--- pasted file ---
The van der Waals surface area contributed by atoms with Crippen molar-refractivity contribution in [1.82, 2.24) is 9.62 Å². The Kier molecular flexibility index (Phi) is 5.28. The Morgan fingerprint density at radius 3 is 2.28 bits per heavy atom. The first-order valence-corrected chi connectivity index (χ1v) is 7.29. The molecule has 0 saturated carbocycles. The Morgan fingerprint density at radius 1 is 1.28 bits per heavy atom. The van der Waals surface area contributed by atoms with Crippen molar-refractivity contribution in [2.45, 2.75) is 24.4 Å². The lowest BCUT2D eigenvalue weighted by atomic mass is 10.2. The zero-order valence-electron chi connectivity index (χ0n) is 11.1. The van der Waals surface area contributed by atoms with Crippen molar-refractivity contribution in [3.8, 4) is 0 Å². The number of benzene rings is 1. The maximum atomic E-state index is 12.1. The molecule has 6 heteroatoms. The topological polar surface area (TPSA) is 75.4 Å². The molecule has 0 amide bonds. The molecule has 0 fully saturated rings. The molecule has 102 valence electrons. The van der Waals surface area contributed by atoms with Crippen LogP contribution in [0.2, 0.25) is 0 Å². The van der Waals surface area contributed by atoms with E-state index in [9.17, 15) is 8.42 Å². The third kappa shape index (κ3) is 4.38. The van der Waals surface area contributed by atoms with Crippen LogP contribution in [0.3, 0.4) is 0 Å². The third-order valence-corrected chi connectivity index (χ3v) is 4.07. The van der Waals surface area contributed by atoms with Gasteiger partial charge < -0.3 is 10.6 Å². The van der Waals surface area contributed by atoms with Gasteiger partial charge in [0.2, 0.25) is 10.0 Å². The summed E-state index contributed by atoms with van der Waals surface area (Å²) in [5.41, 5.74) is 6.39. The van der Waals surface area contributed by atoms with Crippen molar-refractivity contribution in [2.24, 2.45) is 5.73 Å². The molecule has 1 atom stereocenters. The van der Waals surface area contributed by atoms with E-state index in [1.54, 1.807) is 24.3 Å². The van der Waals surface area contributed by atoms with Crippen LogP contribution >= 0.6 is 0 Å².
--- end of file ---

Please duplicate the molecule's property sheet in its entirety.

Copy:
The van der Waals surface area contributed by atoms with Crippen molar-refractivity contribution in [1.82, 2.24) is 9.62 Å². The Kier molecular flexibility index (Phi) is 5.28. The Morgan fingerprint density at radius 3 is 2.28 bits per heavy atom. The first-order valence-corrected chi connectivity index (χ1v) is 7.29. The molecule has 0 saturated carbocycles. The Morgan fingerprint density at radius 1 is 1.28 bits per heavy atom. The van der Waals surface area contributed by atoms with Crippen molar-refractivity contribution in [2.45, 2.75) is 24.4 Å². The lowest BCUT2D eigenvalue weighted by atomic mass is 10.2. The zero-order valence-electron chi connectivity index (χ0n) is 11.1. The van der Waals surface area contributed by atoms with Crippen molar-refractivity contribution in [3.8, 4) is 0 Å². The number of benzene rings is 1. The maximum atomic E-state index is 12.1. The molecule has 6 heteroatoms. The topological polar surface area (TPSA) is 75.4 Å². The molecule has 0 amide bonds. The molecule has 0 fully saturated rings. The molecule has 102 valence electrons. The van der Waals surface area contributed by atoms with Crippen LogP contribution in [0.2, 0.25) is 0 Å². The van der Waals surface area contributed by atoms with E-state index in [9.17, 15) is 8.42 Å². The third kappa shape index (κ3) is 4.38. The van der Waals surface area contributed by atoms with Crippen LogP contribution in [0.3, 0.4) is 0 Å². The third-order valence-corrected chi connectivity index (χ3v) is 4.07. The van der Waals surface area contributed by atoms with Gasteiger partial charge < -0.3 is 10.6 Å². The van der Waals surface area contributed by atoms with Gasteiger partial charge in [0.2, 0.25) is 10.0 Å². The summed E-state index contributed by atoms with van der Waals surface area (Å²) in [5.41, 5.74) is 6.39. The van der Waals surface area contributed by atoms with Crippen molar-refractivity contribution in [2.24, 2.45) is 5.73 Å². The molecule has 1 atom stereocenters. The van der Waals surface area contributed by atoms with E-state index in [1.54, 1.807) is 24.3 Å². The van der Waals surface area contributed by atoms with Crippen LogP contribution >= 0.6 is 0 Å².